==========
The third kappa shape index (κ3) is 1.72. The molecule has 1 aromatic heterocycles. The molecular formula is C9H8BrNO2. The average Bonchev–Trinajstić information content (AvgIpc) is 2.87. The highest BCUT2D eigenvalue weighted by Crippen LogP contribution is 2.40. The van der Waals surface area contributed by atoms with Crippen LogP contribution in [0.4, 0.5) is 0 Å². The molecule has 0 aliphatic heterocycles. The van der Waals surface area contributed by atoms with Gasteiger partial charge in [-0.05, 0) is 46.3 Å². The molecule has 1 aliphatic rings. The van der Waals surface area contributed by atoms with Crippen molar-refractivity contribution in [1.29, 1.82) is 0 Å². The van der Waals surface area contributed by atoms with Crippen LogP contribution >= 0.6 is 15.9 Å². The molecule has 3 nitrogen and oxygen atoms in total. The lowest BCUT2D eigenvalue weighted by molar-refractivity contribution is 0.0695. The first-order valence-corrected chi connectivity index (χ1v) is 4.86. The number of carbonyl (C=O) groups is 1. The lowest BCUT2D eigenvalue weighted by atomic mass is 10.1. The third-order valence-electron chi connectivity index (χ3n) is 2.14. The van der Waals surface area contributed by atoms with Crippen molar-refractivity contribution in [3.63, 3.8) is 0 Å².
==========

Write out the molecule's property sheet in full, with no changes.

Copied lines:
The third kappa shape index (κ3) is 1.72. The molecule has 1 aromatic heterocycles. The molecular formula is C9H8BrNO2. The average Bonchev–Trinajstić information content (AvgIpc) is 2.87. The highest BCUT2D eigenvalue weighted by Crippen LogP contribution is 2.40. The van der Waals surface area contributed by atoms with Crippen LogP contribution in [0.4, 0.5) is 0 Å². The molecule has 0 aliphatic heterocycles. The van der Waals surface area contributed by atoms with Gasteiger partial charge in [-0.05, 0) is 46.3 Å². The molecule has 1 aliphatic rings. The van der Waals surface area contributed by atoms with Crippen molar-refractivity contribution in [1.29, 1.82) is 0 Å². The van der Waals surface area contributed by atoms with Crippen LogP contribution >= 0.6 is 15.9 Å². The molecule has 3 nitrogen and oxygen atoms in total. The lowest BCUT2D eigenvalue weighted by molar-refractivity contribution is 0.0695. The first-order valence-corrected chi connectivity index (χ1v) is 4.86. The number of carbonyl (C=O) groups is 1. The lowest BCUT2D eigenvalue weighted by atomic mass is 10.1. The third-order valence-electron chi connectivity index (χ3n) is 2.14. The van der Waals surface area contributed by atoms with Crippen molar-refractivity contribution in [3.63, 3.8) is 0 Å².